GLAA to Safeway: Moving forward with D.C.'s LGBT community
Sent: Monday, June 20, 2011 10:37 PM
To: 'greg.teneyck'; 'donna.maxwell'; 'henry.bash'; 'steve.neibergall'; 'brian.dowling'
Cc: Andy Litsky
Subject: To Safeway: Moving forward with D.C.'s LGBT community
Dear Safeway Executives:
We in the Gay and Lesbian Activists Alliance followed with interest the news stories on local websites such as Metro Weekly concerning the recent incident in the Safeway store in Southwest D.C. in which a cashier used an anti-gay epithet to insult gay customers Jason Morgan and Brendan Harrington. The right attitude was expressed by Craig Muckle, manager of public affairs and public relations at your Eastern Division, in announcing that the offending employee had been terminated: ''This goes against everything we believe and practice in terms of serving and welcoming our customers, and in being a part of the diverse communities we are privileged to serve.''
To convey how impressed we are with your corporate response so far, let me describe how we got involved. On Thursday evening, June 16, I sent an action alert to GLAA's email list consisting of our friend and fellow activist Andy Litsky's email urging a firm response by Safeway executives. One of our community's most respected members, Deacon Maccubbin, told me that he and his husband Jim Bennett had sent you a message. Twelve minutes later he sent me this follow-up:
"About 10 minutes after sending my own emails to the 4 Safeway executives, I got a call from one of them (not sure who because it was a bad cell connection). He first apologized, said the whole incident was terribly embarrassing for Safeway, assured me that the offending employee has now been terminated and additional steps are being taken with the acting assistant manager who was on duty at the time (who allegedly failed to mention the matter to any supervisor until 2 days had lapsed)."
It is hard to remember such a fast response from another business under similar circumstances. Your response contrasts markedly and favorably, for example, with that of a supermarket from a different chain in East Orange, New Jersey, after a similar incident. In that case, which I learned about from a friend who lives in that area, those who complained about a violent anti-gay threat by an employee were met with complete unresponsiveness from corporate executives. Of course we have the D.C. Human Rights Act (DCHRA) on our side here, but it is always preferable to deal with enlightened executives.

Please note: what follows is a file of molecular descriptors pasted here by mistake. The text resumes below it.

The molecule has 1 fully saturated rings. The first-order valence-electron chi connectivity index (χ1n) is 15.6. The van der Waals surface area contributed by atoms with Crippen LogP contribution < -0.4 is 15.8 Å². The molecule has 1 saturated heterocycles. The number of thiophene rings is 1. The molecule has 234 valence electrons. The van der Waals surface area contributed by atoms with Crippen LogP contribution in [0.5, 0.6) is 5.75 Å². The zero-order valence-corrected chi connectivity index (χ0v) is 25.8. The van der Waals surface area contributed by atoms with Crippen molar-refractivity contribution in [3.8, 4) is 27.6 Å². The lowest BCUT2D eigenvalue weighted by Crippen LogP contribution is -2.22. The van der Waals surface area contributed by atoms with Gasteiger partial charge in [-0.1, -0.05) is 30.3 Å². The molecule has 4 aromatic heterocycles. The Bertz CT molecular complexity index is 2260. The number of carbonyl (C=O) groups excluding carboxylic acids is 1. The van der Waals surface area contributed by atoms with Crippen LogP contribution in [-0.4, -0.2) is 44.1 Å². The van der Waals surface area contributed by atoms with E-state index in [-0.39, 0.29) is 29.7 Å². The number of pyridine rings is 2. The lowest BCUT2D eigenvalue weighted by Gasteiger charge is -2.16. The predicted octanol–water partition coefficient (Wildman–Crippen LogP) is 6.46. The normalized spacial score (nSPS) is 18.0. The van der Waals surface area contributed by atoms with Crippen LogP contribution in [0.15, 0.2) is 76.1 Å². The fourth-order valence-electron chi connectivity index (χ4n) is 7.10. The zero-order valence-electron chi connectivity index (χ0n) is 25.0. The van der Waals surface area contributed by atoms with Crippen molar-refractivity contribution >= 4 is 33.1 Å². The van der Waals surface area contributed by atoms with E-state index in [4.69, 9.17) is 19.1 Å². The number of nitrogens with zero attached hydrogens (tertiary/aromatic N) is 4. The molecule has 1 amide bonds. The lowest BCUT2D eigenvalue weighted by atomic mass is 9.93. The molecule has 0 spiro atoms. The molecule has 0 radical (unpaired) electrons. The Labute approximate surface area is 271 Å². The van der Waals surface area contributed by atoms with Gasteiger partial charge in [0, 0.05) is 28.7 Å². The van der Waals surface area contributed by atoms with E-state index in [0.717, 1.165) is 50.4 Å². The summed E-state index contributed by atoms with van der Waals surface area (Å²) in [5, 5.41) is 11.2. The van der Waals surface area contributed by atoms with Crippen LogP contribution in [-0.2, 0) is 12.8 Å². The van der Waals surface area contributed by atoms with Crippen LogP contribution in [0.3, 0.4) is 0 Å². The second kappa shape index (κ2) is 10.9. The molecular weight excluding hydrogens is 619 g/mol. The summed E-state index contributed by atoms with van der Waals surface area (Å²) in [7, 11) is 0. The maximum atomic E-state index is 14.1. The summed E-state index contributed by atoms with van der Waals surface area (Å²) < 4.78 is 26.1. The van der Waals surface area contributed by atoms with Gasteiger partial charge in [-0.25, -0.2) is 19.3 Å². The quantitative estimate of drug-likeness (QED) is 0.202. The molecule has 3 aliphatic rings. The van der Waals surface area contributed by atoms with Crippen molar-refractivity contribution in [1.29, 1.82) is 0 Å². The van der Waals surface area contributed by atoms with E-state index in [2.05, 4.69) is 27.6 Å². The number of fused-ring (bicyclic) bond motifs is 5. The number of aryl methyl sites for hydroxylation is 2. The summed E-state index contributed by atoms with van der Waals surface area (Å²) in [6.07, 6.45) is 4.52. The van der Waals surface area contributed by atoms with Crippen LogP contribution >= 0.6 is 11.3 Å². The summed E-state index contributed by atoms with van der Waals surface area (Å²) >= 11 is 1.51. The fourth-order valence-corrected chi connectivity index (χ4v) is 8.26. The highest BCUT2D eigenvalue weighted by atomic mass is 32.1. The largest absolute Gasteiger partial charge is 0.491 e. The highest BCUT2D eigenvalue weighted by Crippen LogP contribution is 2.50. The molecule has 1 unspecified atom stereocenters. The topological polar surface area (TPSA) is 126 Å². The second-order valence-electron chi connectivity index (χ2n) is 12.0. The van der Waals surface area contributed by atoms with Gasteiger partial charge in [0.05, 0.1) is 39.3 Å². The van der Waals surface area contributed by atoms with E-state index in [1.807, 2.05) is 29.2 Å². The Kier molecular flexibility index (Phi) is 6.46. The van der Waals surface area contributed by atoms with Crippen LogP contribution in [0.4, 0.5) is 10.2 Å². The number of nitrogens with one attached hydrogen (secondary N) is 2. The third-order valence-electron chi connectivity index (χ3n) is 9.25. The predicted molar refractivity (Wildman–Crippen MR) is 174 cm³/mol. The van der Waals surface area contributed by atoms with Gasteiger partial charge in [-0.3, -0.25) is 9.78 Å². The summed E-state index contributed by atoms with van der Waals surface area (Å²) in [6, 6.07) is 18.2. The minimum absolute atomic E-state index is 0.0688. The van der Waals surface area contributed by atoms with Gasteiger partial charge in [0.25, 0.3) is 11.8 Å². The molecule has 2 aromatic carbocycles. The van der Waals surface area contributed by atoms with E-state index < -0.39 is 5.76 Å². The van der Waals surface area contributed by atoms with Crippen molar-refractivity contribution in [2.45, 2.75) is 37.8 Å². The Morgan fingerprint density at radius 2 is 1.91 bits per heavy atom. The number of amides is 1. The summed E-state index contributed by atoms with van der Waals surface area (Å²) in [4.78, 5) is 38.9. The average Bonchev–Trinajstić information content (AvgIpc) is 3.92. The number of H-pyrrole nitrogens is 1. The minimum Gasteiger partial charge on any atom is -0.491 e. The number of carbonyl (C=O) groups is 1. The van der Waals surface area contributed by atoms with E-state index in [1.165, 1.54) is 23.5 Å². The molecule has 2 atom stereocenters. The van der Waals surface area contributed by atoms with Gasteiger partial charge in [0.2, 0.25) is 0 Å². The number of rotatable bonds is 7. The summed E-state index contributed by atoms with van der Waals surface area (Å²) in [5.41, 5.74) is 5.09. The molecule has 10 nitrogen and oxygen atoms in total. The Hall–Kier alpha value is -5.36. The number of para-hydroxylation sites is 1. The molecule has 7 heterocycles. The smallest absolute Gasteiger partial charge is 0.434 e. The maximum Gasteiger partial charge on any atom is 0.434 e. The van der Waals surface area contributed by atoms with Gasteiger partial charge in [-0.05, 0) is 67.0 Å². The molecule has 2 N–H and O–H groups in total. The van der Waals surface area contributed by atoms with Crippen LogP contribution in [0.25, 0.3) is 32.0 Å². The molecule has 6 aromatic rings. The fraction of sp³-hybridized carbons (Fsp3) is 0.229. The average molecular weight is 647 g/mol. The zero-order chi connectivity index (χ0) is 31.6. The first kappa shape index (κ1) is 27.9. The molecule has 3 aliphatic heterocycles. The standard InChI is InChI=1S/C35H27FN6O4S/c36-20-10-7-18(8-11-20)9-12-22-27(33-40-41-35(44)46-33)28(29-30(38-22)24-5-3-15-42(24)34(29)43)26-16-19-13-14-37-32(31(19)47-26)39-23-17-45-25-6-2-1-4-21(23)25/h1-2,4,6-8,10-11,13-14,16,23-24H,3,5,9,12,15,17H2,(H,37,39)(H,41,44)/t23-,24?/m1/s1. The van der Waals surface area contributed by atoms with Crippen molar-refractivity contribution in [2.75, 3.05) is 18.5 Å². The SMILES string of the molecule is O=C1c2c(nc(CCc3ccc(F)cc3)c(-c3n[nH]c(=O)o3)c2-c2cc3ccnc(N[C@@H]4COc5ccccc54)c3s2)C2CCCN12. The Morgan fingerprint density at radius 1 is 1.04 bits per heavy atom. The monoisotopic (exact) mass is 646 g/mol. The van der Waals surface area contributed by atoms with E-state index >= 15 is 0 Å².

GLAA has succeeded best by building constructive relationships. Since our founding in 1971 we have been involved in virtually every legal advance for LGBT people in our city; but as an active stakeholder in the city you can appreciate that the District’s diverse communities are our most powerful instruments of progress. Outsiders came here last year seeking to divide us along lines of race, religion, and class over the issue of marriage equality, and their attempts to inflame our electorate failed miserably. We are naturally eager to preserve what the good people of Washington have made possible here.
It is in that spirit that I'd like to offer a few suggestions for moving forward in the aftermath of last week's incident. You should conduct a thorough review of your procedures and training with the purpose of (1) preventing similar incidents; (2) fostering a respectful and tolerant environment; and (3) ensuring that should a similar event occur in the future, you have a clear process in place to handle it properly. This starts with LGBT-inclusive diversity and sensitivity training and materials, and continues with clear staff directives as well as supervisory and evaluative follow-through. You should also communicate with your customers by prominently placing posters from the D.C. Office of Human Rights in all of your District stores spelling out people's rights under DCHRA. Here is a link:
An additional way to emphasize your continuing commitment to non-discrimination and your respect for our diverse community, if I may suggest it, might be to consider a charitable donation. Several service-oriented groups based in our community come to mind in that regard. Here are their names and email addresses (and this is by no means an exhaustive list):
Again, we appreciate your constructive response to the incident in the Southwest D.C. store after the initial mishandling of it. Together we can keep D.C. the special place it is, and help make it even better for all of its residents. Thank you for your attention.
Vice President for Political Affairs
Gay and Lesbian Activists Alliance
P.O. Box 75265
Washington, DC 20013
(202) 667-5139 (voicemail)
Update: We have received the following response from Greg Teneyck at Safeway:
Thanks very much for reaching out to us with your comments and thoughtful suggestions. They are very much appreciated. I can assure you that we will be considering them in our response to the incident and in our ongoing relationship with the LGBT community.
Update 2: Frank Kameny sent this response:
In my own local Safeway, on MacArthur Boulevard. my relevant background is known to the entire management from the supervisory managers down through the checkout clerks to the stock people. They are invariably cordial.to me and to the people who live in my house, with no trace of negativism or homophobia.
I suppose there are occasional rotten apples in every barrel, but this one employee in Southwest certainly is not typical of my Safeway experience, and Safeway itself seems to be handling the situation well.